This brings our attention to another beetle belonging to the same family.
- A Painful Touch and a Scalding Spray
The blister beetle got that moniker for a reason. This beetle releases a toxic chemical that is said to cause skin blisters. This beetle is also called the “American oil beetle” because of the oily substance it excretes when disturbed.
Another beetle who’s not afraid of a showdown is the bombardier beetle. That’s right; even its very name sounds frightening, and it is. This beetle is dubbed the “master of chemical warfare”. It creates a boiling, caustic chemical from its body that can kill other insects, like ants.
For live action on how some insects defend themselves using chemicals, I’d suggest watching the video below. It’s quite the showdown, and you’ll marvel at how creation is setup to protect itself.
Gone with the Wind
‘Fleeing’ is an age-old method used to protect oneself. As humans, we do it all the time. When trouble strikes and danger looms, you don’t need to prod a person to flee the scene.
Insects do it, too.
And this insect defense mechanism serves them well.
A house cockroach, for example, knows how to go with the wind. These insects can glide so quickly they’ll have you questioning your sanity, whether you really saw something, or just hallucinating.
The cockroach was built to be elusive. It has a stiff structure resembling a hair or bristle brush called seta (setae for plural). These normally exist on the rear-most segments of arthropods and are referred to as cerci (cercus for singular).
Once setae detect a change in air pressure (for example, you are standing above them with a big ol’ boot ready to go in for the kill), they move as fast as they possibly can. This response is almost lightning-quick, as it’s often done in less than 50 milliseconds.
If only we could run as fast as cockroaches, eh? Plenty of us would dodge some pretty grimy situations. Not to mention, we’d beat Usain Bolt, the fastest man alive, at his craft.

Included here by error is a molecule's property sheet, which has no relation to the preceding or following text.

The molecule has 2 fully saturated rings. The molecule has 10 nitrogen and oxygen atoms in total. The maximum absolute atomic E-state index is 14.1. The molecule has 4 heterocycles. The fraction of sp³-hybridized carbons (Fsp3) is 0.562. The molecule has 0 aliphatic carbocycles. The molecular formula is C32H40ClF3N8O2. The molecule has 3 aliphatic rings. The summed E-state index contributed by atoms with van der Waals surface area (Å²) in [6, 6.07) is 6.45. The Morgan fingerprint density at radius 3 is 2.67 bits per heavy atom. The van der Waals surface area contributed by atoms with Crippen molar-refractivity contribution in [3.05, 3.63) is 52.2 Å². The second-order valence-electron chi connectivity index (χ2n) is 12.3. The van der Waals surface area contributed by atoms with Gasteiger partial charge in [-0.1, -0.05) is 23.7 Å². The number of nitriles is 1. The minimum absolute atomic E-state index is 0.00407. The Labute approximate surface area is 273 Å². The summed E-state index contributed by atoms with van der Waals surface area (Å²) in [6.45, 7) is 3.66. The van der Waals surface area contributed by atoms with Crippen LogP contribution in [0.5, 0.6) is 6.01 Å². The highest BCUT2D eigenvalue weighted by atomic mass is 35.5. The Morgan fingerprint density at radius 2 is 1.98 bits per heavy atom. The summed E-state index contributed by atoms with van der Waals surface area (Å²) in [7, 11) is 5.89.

By the way, if you’re haunted by cockroaches at home and are looking for suggestions to get rid of them, consider reading this article (after this one, of course).
Let’s Play Dead
While some insects doge predators by running away, some actually stay and hope.
Smart or foolish?
I’ll let you be the judge of that.
Some insect defense mechanisms include playing dead. The fancy term professionals use is Thanatosis. When a predator nears, all voluntary activities of an insect shut down and they get into a dead-like posture that often dupes its predator.
The click beetle is an excellent insect to use as an exhibition. When touched, this brightly colored insect will plop on its back and play dead. Is this the only beetle that loves to play dead?
The blue death feigning beetle is also a spectacle to behold. From its name, you’d have realized that they live for pretending to die. (Geesh…If only I had this superpower!)
How Do Insects Protect Themselves from Predators
To conclude, insects use a variety of defense mechanisms to protect themselves from predators. Whether it’s by shooting out caustic chemicals, playing dead, or fleeing the scene, these are all necessary for their survival.
What other insect defense mechanisms that I’ve not included on this list have you witnessed? Shout out in the comments section and I’ll be sure to update the information.